From The Desk of Rabbi Baumann...Erev Shabbos Parashas Vayetzei 5779


Dear Parents,
Every facet of our forefathers’ behavior and actions provides lessons and deep insight into life and how to live it. A beautiful case in point can be gleaned from this week’s Parsha and the story of Yaakov Avinu arriving at the well in Charan, where he meets Rachel. When Yaakov first arrives he encounters the shepherds: (Bereishis 29:4) “And Yaakov said to them; my brothers, where are you from?”
Rav Yaakov Kaminetsky, zt’l says in his Sefer on Chumash, Emes L’Yaakov, that he was always bothered by Yaakov’s choice of the word “brothers” here, when greeting total strangers. It comes across as bizarre to address a group of unknown people in such a manner. When Lot addressed his fellow Sodomites with the term “my brothers” (Bereishis 19:7), he had a standing connection to them, and he was appealing to their good graces. Those circumstances seemingly don’t apply here.
Rav Kaminetsky answers by going on to discuss giving Tochacha (rebuke). It is so very hard to properly give tochacha. Effective, proper rebuke has practically disappeared because no one knows how to. What is the key element in rebuke that people are missing? It is the ability to feel genuine love towards the one you are rebuking. Rebuke needs to come from a place of caring, from a person who appreciates and is concerned about his friend. Without that element of love, the words of rebuke do not penetrate and rather than achieving an improvement in the sinner’s behavior, the one giving rebuke has caused more harm than good by sowing seeds of discord and animosity through his ineffective and potentially hurtful rebuke.
With this we can understand Yaakov’s use of the term “brothers.” Chazal tell us that Yaakov was in the process of rebuking the shepherds for stealing from their masters, as that is what he thought was happening. (Bereishis Rabba 70:11, Rashi 29:7) In order to show them the error of their ways, Yaakov needed to establish a feeling of kinship and connection with the shepherds, hence he called them “brothers.”
Rav Yaakov concludes that anyone trying to correct another’s behavior is obligated to first build love of his fellow man in his heart. Tochacha should be an expression of caring and wanting to help one’s friend. This lack of connecting with the other, is apparently the big stumbling block that so incapacitates people nowadays in the art and practice of giving proper rebuke. If the recipient of the rebuke doesn’t feel valued and appreciated, doesn’t feel genuine love coming simultaneously with the advice, correction and rebuke, he will most likely shut off any acceptance of the message.
Rav Yaakov tells us that nowadays we just don’t know how to give our neighbor and friend proper rebuke. BUT rebuke is exactly what we give our children every day, every hour, every minute. We are constantly, correcting, redirecting, motivating, deterring, cajoling, admonishing, warning, encouraging and many other forms of attempting to fashion their behavior, attitudes and actions in the proper direction. Even though we may be dealing with little children, the lesson of Yaakov Avinu is extremely relevant.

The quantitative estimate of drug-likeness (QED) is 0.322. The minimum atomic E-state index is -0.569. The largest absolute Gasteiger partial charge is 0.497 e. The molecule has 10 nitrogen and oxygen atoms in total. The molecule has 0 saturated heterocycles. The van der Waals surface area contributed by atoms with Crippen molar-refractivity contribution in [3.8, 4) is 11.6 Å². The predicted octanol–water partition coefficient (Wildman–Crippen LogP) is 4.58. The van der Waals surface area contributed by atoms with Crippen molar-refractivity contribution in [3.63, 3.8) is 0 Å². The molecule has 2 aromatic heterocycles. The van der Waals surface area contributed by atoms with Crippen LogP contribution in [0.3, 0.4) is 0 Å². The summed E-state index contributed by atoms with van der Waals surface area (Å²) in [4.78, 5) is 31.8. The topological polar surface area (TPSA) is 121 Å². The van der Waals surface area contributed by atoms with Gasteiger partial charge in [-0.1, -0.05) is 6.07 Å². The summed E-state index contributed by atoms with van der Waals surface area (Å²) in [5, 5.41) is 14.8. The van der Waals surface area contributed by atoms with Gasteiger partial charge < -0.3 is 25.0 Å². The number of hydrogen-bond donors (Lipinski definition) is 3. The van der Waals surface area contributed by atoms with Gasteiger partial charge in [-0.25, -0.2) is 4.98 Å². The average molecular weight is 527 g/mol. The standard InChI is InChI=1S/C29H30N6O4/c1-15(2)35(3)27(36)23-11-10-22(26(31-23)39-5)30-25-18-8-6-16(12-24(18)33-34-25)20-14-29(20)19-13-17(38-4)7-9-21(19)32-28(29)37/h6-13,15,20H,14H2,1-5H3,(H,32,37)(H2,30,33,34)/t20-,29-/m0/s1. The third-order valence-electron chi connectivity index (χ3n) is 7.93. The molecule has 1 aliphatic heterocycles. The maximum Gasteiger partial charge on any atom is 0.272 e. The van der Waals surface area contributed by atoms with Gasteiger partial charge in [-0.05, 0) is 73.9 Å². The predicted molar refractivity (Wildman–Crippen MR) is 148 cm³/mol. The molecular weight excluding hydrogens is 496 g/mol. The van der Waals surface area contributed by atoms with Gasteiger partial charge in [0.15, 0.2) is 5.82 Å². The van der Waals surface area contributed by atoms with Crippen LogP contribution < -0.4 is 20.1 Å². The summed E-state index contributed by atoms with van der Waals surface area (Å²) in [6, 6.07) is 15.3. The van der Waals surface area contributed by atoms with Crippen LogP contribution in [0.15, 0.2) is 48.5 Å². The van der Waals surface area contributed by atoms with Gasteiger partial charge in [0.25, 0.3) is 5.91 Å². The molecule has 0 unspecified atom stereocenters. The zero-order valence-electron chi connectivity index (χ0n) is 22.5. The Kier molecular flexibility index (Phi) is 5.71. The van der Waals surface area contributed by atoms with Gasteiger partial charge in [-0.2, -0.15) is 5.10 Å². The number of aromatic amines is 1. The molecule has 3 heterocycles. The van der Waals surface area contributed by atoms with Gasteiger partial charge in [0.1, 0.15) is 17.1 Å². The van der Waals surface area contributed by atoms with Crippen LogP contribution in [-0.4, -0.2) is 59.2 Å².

Our life-long attempts to raise our children along the proper path can only be successful if the children perceive a foundation of love flowing from their parents. We all profess to love our children dearly and truly believe it, but that love needs to come across frequently, deeply, and especially when we are rebuking them. When we act out of frustration, punish because “we can’t take it anymore,” and show uncontrolled impatience with our children, our words are unlikely to have any positive effect. We may be so convinced of our underlying love for our children that we place no restraints on how we lash out at them in moments of deep irritation. It is not enough that we know how much we love them; our children must know and feel that indeed they are loved by us. Our actions and demeanor must demonstrate to our children that our love is genuine and deep seated and unwavering.
Our children learn they are loved when our default mood is one of pleasantness. When our home is one of happiness with a positive atmosphere, children are calmer, more self-assured and happier to comply with rules and directions that contribute to their general sense of well-being. If we follow Yaakov Avinu’s guidelines for giving rebuke when disciplining our children, we will ensure our home will be a safe place, an oasis of tranquility in the raging sea of life and we, the parents, will be the child’s trusted anchor to remain attached to, forever.
Best wishes for a Shabbos of love and smiles,

Rabbi Kalman Baumann

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